Ms. Mary Ryan, Appellant. v. Federal Deposit Insurance Corporation et al, 565 F.2d 762 (D.C. Cir. 1977)Annotate this Case
Argued Sept. 15, 1977. Decided Oct. 25, 1977
Victor M. Glasberg, Alexandria, Va., with whom Philip J. Hirschkop and John D. Grad, Alexandria, Va., were on the brief, for appellant.
Joel S. Perwin, Asst. U.S. Atty., Washington, D.C., with whom Earl J. Silbert, U.S. Atty., and John A. Terry and George A. Stohner, Asst. U.S. Attys., Washington, D.C., were on the brief, for appellees.
Before WRIGHT, ROBINSON, and MACKINNON, Circuit Judges.
Opinion for the court per curiam.
Appellant Mary Ryan, an attorney at the Federal Deposit Insurance Corporation (FDIC), alleges that she has been refused certain job assignments and denied promotion to the GS-14 level because of her physical disability. The District Court, after holding that her claim failed to state a cause of action and that she had failed to exhaust administrative remedies, ordered the agency to make available to her all relevant administrative procedures. This appeal followed.
Two statutes are addressed to discrimination against handicapped federal employees: 5 U.S.C. § 7153 (1970) and Section 501 of the Rehabilitation Act of 1973, 29 U.S.C. § 791 (Supp. V 1975). Section 7153 authorizes the President to prescribe rules prohibiting discrimination because of physical handicap in Executive agencies or the competitive service. Acting under authority delegated to it by the President pursuant to this provision, the Civil Service Commission in 1969 promulgated a regulation requiring equal opportunity without regard to physical handicap. 5 C.F.R. § 713.401 (1977) provides:
(a) In appointments and position changes. In determining the merit and fitness of a person for competitive appointment or appointment by noncompetitive action to a position in the competitive service, an appointing officer shall not discriminate * * * on the basis of a physical handicap with respect to any position the duties of which may be efficiently performed by a person with the physical handicap.
(b) In adverse actions and termination of probationers. An agency may not take an adverse action against an employee * * * for physical handicap with respect to any position the duties of which may be efficiently performed by a person with the physical handicap.
In addition, under Section 501 of the Rehabilitation Act of 1973 every agency in the Executive Branch is required to submit to the Civil Service Commission and to the Interagency Committee on Handicapped Employees, established by the Act, "an affirmative action program plan for the hiring, placement, and advancement of handicapped individuals" within the agency. Plans are to be updated annually and approved by the Commission if it determines "that such plan provides sufficient assurances, procedures and commitments to provide adequate hiring, placement, and advancement opportunities for handicapped individuals."
Appellant argues that these provisions afford a basis for implication of a private right of action for disability discrimination. But we need not go so far in this case. For it is clear to us that the quoted provisions impose a duty upon federal agencies to structure their procedures and programs so as to ensure that handicapped individuals are afforded equal opportunity in both job assignment and promotion. If an agency fails to comply with its duty, then the aggrieved individual is entitled to seek judicial review of the agency action under 28 U.S.C. § 1331(a) (1970), as amended, Pub. L. No. 94-574, 90 Stat. 2721 (1976), see Califano v. Sanders, 430 U.S. 99, 97 S. Ct. 980, 51 L. Ed. 2d 192 (1977), and the Administrative Procedure Act, 5 U.S.C. §§ 701-706 (1970). See generally McNutt v. Hills, 426 F. Supp. 990 (D. D.C. 1977).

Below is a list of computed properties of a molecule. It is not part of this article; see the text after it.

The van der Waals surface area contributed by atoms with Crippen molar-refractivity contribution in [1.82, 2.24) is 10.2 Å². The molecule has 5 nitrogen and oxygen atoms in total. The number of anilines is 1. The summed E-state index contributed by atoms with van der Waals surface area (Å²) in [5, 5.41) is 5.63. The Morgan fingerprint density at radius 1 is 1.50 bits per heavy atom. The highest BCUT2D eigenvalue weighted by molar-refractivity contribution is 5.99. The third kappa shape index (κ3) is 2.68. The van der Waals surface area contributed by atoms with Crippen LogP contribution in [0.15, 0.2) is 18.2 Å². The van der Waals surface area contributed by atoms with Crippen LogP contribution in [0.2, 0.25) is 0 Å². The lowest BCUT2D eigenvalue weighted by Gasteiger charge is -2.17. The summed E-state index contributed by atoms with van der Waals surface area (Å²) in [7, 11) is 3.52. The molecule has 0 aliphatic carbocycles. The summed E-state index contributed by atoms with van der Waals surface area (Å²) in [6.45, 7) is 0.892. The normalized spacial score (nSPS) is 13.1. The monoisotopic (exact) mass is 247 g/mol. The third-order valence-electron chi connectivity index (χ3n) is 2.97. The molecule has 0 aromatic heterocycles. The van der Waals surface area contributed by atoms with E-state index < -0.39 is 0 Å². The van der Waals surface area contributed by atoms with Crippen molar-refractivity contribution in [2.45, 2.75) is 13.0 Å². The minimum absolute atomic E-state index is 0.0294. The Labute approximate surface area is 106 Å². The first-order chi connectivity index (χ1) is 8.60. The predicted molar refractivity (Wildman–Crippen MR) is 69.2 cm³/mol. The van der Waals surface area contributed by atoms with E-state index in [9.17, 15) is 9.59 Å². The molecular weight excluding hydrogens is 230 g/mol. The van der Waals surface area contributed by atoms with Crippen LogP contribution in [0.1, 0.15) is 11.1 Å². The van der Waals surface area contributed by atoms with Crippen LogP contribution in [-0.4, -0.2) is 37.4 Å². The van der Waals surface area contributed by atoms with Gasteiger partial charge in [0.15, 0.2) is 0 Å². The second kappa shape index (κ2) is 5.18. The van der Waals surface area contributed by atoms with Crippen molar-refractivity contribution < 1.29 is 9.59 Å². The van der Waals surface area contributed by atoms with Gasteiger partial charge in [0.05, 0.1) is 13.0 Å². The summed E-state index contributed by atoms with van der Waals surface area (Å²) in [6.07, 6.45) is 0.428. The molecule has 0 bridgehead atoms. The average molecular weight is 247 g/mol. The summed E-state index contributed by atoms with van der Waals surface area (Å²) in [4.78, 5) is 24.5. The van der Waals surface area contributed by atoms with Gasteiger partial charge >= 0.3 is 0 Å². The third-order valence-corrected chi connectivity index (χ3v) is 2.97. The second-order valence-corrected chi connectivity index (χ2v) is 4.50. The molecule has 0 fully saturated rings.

In this case, however, we are unable, on the record as it is now before us, to determine whether or not the FDIC is in compliance with all of its statutory obligations. If, as appellant has alleged, neither the FDIC nor the Civil Service Commission provides any opportunity for an individual to raise a claim that he has been denied promotion on the basis of a physical handicap, then we think it clear that the agency plan does not "provide() sufficient assurances, procedures and commitments to provide adequate * * * advancement opportunities for handicapped individuals," 29 U.S.C. § 791(b) (Supp. V 1975). Beyond that, however, we are unable to reach any conclusions on agency compliance in its treatment of appellant. This is so both because appellant failed to test the agency's procedures for resolving such claims through its grievance process and, more generally, because she has, throughout most of this litigation, considered the agency's affirmative action plan and its compliance with the requirements of Section 501 to be irrelevant to her claim.
Under the circumstances, we affirm that portion of the District Court's order which directs the FDIC, upon a prompt request by appellant, to make available to her all applicable administrative processes including those afforded by 5 C.F.R. § 713.401 (1977), the FDIC Employee Grievance Procedures, and the FDIC's Affirmative Action Program Plan for the Employment of the Handicapped for Fiscal Year 1976 (FDIC Circular 2000.10). If these procedures and Plan do not provide a remedy for discrimination in promotion because of physical handicap, the FDIC should amend the procedures and Plan to so provide. And if appellant is aggrieved by the action taken by the agency, she may seek judicial review at that point.